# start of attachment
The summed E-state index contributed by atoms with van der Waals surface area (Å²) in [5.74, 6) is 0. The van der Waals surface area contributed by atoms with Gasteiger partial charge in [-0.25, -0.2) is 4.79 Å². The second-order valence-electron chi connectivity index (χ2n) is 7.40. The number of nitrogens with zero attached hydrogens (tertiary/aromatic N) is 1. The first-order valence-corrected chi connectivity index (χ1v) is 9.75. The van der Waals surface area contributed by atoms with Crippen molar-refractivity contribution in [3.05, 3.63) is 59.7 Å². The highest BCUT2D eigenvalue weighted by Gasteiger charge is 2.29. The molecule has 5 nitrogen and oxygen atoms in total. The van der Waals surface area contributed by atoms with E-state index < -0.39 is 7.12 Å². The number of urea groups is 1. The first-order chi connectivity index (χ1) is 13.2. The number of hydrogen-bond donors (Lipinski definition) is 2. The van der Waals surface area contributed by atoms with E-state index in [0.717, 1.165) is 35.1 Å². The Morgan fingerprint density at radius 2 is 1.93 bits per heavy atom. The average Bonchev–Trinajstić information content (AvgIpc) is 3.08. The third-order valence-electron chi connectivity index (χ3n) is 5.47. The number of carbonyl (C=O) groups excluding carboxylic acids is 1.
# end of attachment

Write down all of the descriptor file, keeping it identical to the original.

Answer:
The summed E-state index contributed by atoms with van der Waals surface area (Å²) in [5.74, 6) is 0. The van der Waals surface area contributed by atoms with Gasteiger partial charge in [-0.25, -0.2) is 4.79 Å². The second-order valence-electron chi connectivity index (χ2n) is 7.40. The number of nitrogens with zero attached hydrogens (tertiary/aromatic N) is 1. The first-order valence-corrected chi connectivity index (χ1v) is 9.75. The van der Waals surface area contributed by atoms with Crippen molar-refractivity contribution in [3.05, 3.63) is 59.7 Å². The highest BCUT2D eigenvalue weighted by Gasteiger charge is 2.29. The molecule has 5 nitrogen and oxygen atoms in total. The van der Waals surface area contributed by atoms with E-state index < -0.39 is 7.12 Å². The number of urea groups is 1. The first-order chi connectivity index (χ1) is 13.2. The number of hydrogen-bond donors (Lipinski definition) is 2. The van der Waals surface area contributed by atoms with E-state index in [0.717, 1.165) is 35.1 Å². The Morgan fingerprint density at radius 2 is 1.93 bits per heavy atom. The average Bonchev–Trinajstić information content (AvgIpc) is 3.08. The third-order valence-electron chi connectivity index (χ3n) is 5.47. The number of carbonyl (C=O) groups excluding carboxylic acids is 1.